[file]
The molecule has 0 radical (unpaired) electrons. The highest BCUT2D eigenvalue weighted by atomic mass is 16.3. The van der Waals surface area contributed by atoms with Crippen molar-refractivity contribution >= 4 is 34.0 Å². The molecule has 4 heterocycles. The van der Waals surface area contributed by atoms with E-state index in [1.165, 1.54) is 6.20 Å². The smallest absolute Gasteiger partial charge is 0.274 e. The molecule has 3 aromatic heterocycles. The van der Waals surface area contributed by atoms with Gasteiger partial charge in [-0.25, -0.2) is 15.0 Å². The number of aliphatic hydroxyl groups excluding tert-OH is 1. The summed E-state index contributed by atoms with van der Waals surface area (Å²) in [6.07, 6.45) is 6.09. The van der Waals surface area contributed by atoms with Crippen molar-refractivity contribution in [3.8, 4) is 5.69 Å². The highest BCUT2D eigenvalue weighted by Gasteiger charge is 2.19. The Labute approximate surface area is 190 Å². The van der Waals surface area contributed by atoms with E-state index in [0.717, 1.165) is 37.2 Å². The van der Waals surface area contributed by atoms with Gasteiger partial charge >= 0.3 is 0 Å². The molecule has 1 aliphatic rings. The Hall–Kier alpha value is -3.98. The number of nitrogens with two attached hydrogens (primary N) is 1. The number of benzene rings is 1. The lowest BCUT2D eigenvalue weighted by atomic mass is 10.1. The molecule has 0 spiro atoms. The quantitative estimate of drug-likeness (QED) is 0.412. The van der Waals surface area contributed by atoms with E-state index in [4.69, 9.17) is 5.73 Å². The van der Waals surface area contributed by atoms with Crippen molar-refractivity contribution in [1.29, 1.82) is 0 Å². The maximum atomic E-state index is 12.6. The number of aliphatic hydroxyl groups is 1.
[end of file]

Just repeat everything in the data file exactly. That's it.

The molecule has 0 radical (unpaired) electrons. The highest BCUT2D eigenvalue weighted by atomic mass is 16.3. The van der Waals surface area contributed by atoms with Crippen molar-refractivity contribution >= 4 is 34.0 Å². The molecule has 4 heterocycles. The van der Waals surface area contributed by atoms with E-state index in [1.165, 1.54) is 6.20 Å². The smallest absolute Gasteiger partial charge is 0.274 e. The molecule has 3 aromatic heterocycles. The van der Waals surface area contributed by atoms with Gasteiger partial charge in [-0.25, -0.2) is 15.0 Å². The number of aliphatic hydroxyl groups excluding tert-OH is 1. The summed E-state index contributed by atoms with van der Waals surface area (Å²) in [6.07, 6.45) is 6.09. The van der Waals surface area contributed by atoms with Crippen molar-refractivity contribution in [3.8, 4) is 5.69 Å². The highest BCUT2D eigenvalue weighted by Gasteiger charge is 2.19. The Labute approximate surface area is 190 Å². The van der Waals surface area contributed by atoms with E-state index in [0.717, 1.165) is 37.2 Å². The van der Waals surface area contributed by atoms with Gasteiger partial charge >= 0.3 is 0 Å². The molecule has 1 aliphatic rings. The Hall–Kier alpha value is -3.98. The number of nitrogens with two attached hydrogens (primary N) is 1. The number of benzene rings is 1. The lowest BCUT2D eigenvalue weighted by atomic mass is 10.1. The molecule has 0 spiro atoms. The quantitative estimate of drug-likeness (QED) is 0.412. The van der Waals surface area contributed by atoms with E-state index in [4.69, 9.17) is 5.73 Å². The van der Waals surface area contributed by atoms with Crippen molar-refractivity contribution in [1.29, 1.82) is 0 Å². The maximum atomic E-state index is 12.6. The number of aliphatic hydroxyl groups is 1.